Set password length in RPM based systems
Set password length on RPM-based systems.

As per the above setting, the minimum password length is 8 characters.

Set password complexity in DEB based systems

This setting enforces how many classes, i.e upper-case, lower-case, and other characters, should be in a password.

First install password quality checking library using command:

$ sudo apt install libpam-pwquality

Then, edit /etc/pam.d/common-password file:

$ sudo nano /etc/pam.d/common-password

To set at least one upper-case letters in the password, add a word 'ucredit=-1' at the end of the following line.

password        requisite                       pam_pwquality.so retry=3 ucredit=-1
Set password complexity in DEB based systems
Set password complexity in DEB based systems

Set at least one lower-case letters in the password as shown below.

password        requisite                       pam_pwquality.so retry=3 dcredit=-1

Set at least other letters in the password as shown below.

password        requisite                       pam_pwquality.so retry=3 ocredit=-1

As you see in the above examples, we have set at least (minimum) one upper-case, lower-case, and a special character in the password. You can set any number of maximum allowed upper-case, lower-case, and other letters in your password.

You can also set the minimum/maximum number of allowed classes in the password.

The following example shows the minimum number of required classes of characters for the new password:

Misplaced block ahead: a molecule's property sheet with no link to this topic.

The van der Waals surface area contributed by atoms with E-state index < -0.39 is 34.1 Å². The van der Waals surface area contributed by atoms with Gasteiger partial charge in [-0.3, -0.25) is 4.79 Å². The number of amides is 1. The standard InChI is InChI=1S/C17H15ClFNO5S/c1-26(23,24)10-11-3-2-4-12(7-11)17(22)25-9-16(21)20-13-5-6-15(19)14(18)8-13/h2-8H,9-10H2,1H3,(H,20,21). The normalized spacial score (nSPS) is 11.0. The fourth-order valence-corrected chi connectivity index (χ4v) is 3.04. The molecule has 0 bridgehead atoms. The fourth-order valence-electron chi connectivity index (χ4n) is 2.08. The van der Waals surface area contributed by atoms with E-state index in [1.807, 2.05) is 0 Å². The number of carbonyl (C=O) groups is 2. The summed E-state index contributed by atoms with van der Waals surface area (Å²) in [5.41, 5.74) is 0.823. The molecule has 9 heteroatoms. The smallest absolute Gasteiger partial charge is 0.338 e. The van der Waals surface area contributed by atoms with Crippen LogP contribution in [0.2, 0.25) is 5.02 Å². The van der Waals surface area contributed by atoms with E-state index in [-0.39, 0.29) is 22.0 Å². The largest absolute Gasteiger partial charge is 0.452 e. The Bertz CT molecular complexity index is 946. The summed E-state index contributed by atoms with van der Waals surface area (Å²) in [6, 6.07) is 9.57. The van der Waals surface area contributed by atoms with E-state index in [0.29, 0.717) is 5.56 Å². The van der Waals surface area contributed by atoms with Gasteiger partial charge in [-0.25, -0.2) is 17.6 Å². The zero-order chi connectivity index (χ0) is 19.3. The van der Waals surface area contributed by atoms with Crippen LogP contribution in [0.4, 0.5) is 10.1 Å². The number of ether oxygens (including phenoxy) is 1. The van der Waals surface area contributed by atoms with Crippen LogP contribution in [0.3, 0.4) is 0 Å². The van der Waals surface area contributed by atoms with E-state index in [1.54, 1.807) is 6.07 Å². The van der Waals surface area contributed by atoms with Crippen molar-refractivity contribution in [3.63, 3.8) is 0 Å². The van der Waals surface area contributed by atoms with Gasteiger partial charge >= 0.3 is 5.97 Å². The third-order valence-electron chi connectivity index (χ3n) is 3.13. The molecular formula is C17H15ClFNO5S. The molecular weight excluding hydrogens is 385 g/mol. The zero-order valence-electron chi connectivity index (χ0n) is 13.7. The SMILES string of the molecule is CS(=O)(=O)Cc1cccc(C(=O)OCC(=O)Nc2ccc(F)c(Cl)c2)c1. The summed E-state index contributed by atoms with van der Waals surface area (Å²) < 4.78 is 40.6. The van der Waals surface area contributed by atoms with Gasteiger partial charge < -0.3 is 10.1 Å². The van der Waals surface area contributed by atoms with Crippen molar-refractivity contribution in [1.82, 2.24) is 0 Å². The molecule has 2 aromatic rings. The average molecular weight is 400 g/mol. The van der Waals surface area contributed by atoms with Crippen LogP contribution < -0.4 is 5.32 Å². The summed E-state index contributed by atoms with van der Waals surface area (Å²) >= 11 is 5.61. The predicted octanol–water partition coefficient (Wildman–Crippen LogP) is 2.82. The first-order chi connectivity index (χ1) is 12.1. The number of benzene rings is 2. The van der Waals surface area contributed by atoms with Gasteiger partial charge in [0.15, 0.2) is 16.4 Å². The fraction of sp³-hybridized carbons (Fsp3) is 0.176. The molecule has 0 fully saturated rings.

password        requisite                       pam_pwquality.so retry=3 minclass=2

Set password complexity in RPM based systems

In RHEL 7.x / CentOS 7.x :

To set at least one lower-case letter in the password, run:

# authconfig --enablereqlower --update

To view the settings, run:

# grep "^lcredit" /etc/security/pwquality.conf

Sample output:

lcredit = -1

Similarly, set at least one upper-case letter in the password using command:

# authconfig --enablerequpper --update

To view the settings:

# grep "^ucredit" /etc/security/pwquality.conf

Sample output:

ucredit = -1

To set at least one digit in the password, run:

# authconfig --enablereqdigit --update

To view the setting, run:

# grep "^dcredit" /etc/security/pwquality.conf

Sample output:

dcredit = -1

To set at least one other character in the password, run:

# authconfig --enablereqother --update

To view the setting, run:

# grep "^ocredit" /etc/security/pwquality.conf

Sample output:

ocredit = -1

In RHEL 6.x / CentOS 6.x systems, edit /etc/pam.d/system-auth file as root user:

# nano /etc/pam.d/system-auth

Find the following line and add the following at the end of the line:

password requisite pam_cracklib.so try_first_pass retry=3 type= minlen=8 dcredit=-1 ucredit=-1 lcredit=-1 ocredit=-1